This plum tree sits just outside of our garden gate and it is really popping with blossoms. It’s a gorgeous tree but it does not always bear fruit. We lost a huge chunk of it last year to an exceptionally heavy snow storm.
One of my favorite spring plants is the Trillium. This particular one is the Red Trillium, Trillium erectum. It’s a member of the lily family and spreads by rhizomes. I’ve been watching this patch increase in size over the past few years. It’s common name is Beth-root, a corruption of Birth-root. The root was used during childbirth and for menstrual ailments. I have not personally used it as such, but it’s long history as a medicinal herb is well established. I happen to favor this variety over the painted trillium’s we also have here (which are not yet in bloom). Something about the contrast of the colors works for me. Also the fact that when the trillium’s are up, it is surely spring and the sound of peepers in the night is not far off.
“FOCUS” That is the message of the Stinging Nettle, Urtica dioica. We actually have allowed several large colonies of Nettles to exist in our ‘yard’ since they seemed find themselves at home. It has been known to cause a ruckus when some poor unsuspecting sole meanders too close. Nettle is a good teacher of awareness. I know I said I loved the trilliums, and truly, I do… I just love the nettles as well…or maybe even more. If you’ve ever brushed past a nettle plant unaware, you know the itchy, red, swelling that will follow. Sister Nettle is all about bringing our awareness into focus. If you look closely at the picture on the right you will see the stem looks hairy or prickly. It is. Those little hairs contain formic acid and it will really irritate most people’s skin. This to me seems a trifle compared to the glorious history of the Nettle plant-. This plant is edible (yes!), medicinal, and utilitarian. A triple whammy if you will. One of our favorite spring meals is stinging Nettle quiche. Don’t worry, the sting cooks out 🙂 Nettles are also one of the most well endowed when tallying up chlorophyll. It’s traditionally used as a Spring tonic. It is highly nutritious and gently removes built up metabolic waste from the long winter months from the system. It has a host of other properties that are beneficial as well. Aside from being a tasty spring treat that is loaded with medicinal attributes, stinging Nettle also has a long history as a cordage/fiber plant. It can be woven into cloth that resembles silky linen and has been found in use as far back as the Bronze Age, used in burial shrouds. I have used Nettle fibers to make bow strings, fun bracelets with kids, and in paper making projects. Don’t let the sting scare you, Nettle is really a lovely plant!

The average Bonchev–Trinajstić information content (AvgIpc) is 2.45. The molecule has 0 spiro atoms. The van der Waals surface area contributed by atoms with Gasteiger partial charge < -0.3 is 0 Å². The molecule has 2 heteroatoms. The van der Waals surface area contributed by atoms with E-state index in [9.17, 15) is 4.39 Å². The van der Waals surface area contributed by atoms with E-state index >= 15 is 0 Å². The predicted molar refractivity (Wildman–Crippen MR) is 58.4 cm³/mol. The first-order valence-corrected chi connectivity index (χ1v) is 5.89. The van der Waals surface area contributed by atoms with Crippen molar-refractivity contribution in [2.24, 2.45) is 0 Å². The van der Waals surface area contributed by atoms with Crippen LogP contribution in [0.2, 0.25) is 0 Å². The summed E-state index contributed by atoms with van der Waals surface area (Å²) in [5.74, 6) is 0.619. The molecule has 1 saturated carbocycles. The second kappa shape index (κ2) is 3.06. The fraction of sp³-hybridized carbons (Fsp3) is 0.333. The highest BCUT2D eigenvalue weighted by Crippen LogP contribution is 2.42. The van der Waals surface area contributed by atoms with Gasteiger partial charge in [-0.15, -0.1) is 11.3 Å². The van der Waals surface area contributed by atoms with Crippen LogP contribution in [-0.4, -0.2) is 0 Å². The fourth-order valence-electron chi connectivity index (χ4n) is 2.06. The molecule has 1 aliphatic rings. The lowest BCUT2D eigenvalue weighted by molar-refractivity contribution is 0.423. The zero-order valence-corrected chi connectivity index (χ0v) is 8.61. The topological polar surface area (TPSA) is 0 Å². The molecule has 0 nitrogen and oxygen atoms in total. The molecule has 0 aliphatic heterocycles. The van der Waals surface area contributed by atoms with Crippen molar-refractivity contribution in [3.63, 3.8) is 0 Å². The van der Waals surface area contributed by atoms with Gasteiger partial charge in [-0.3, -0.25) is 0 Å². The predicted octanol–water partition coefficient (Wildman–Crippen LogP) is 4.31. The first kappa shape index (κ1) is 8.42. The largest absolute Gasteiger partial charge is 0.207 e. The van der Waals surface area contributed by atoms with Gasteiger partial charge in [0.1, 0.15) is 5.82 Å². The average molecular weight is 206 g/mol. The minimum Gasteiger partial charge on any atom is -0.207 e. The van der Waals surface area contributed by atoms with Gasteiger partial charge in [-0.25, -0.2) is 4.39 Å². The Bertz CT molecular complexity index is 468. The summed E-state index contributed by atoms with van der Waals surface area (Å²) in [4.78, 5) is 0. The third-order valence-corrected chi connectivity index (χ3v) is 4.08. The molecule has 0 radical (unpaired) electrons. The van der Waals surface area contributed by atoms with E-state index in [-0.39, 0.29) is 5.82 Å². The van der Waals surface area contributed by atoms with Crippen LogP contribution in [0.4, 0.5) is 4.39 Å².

Violet! How lovely just to say it let alone to see or taste. Viola odorata is the Sweet Violet we have growing here. This particular mound is hugging the house and the added warmth makes it the first to bloom. I cannot begin to say enough about this humble but lovely plant. It was the violet that sparked my love of all things wildly edible at the tender age of 11. Sure they were candied violets, but we picked them ourselves and our teacher taught us to paint the flowers gently with egg whites then dip them in superfine sugar and dry in the sun…a confection so stunningly delicious that it’s been the rage in France for centuries. These days I know a few more things about the violet and do not need sugar in order to consume them. The leaves as well as the flowers are an excellent addition to any salad and make a delicate tisane/tea which boasts beneficial ingredients for breast tissue. Violet is also an expectorant and can be used as a gentle remedy for coughs.
In the tamer parts of the homestead we have some tasty treats as well. We sometimes plan to cut back the kale in autumn so it sprouts up again in spring, and sometimes we’re just lazy and forget about it. This particular Winterbor Kale is the latter. It was a wildly wet summer here last year and the garden got short shrift on some autumn chores. We were still fortunate enough to wind up with some very early kale that will cozy up nicely with the garlic we toss it with! Speaking of garlic, the shot above is one of our 4 garlic beds. We did a bit of experimenting last fall with mulching after very unfortunate events the previous year left us with a mow-worthy crop of timothy! The mulch we used was loaded with seeds 😦 The mulches we trialed this past autumn on the garlic crop were leaves and pine straw. Suffice to say, the leaves are long gone, while the pine needles stayed put! We happen to have lots of pine needles and they are free save for the labor in collecting them.
My parting shot for today are these Daffodils. If I recall correctly they are called Rosy Dawn. I liked that they were a bit different than the typical yellow. These are on the south side of the house and they get a lot of sun, so they are in FULL bloom right now.
There’s the homestead wrap up. Hope you enjoyed the visit. Pass back again soon.
ps…please, don’t ever put anything in your mouth that you cannot positively identify….ask a local herbalist or take a class and learn which plants in your area are safe to consume.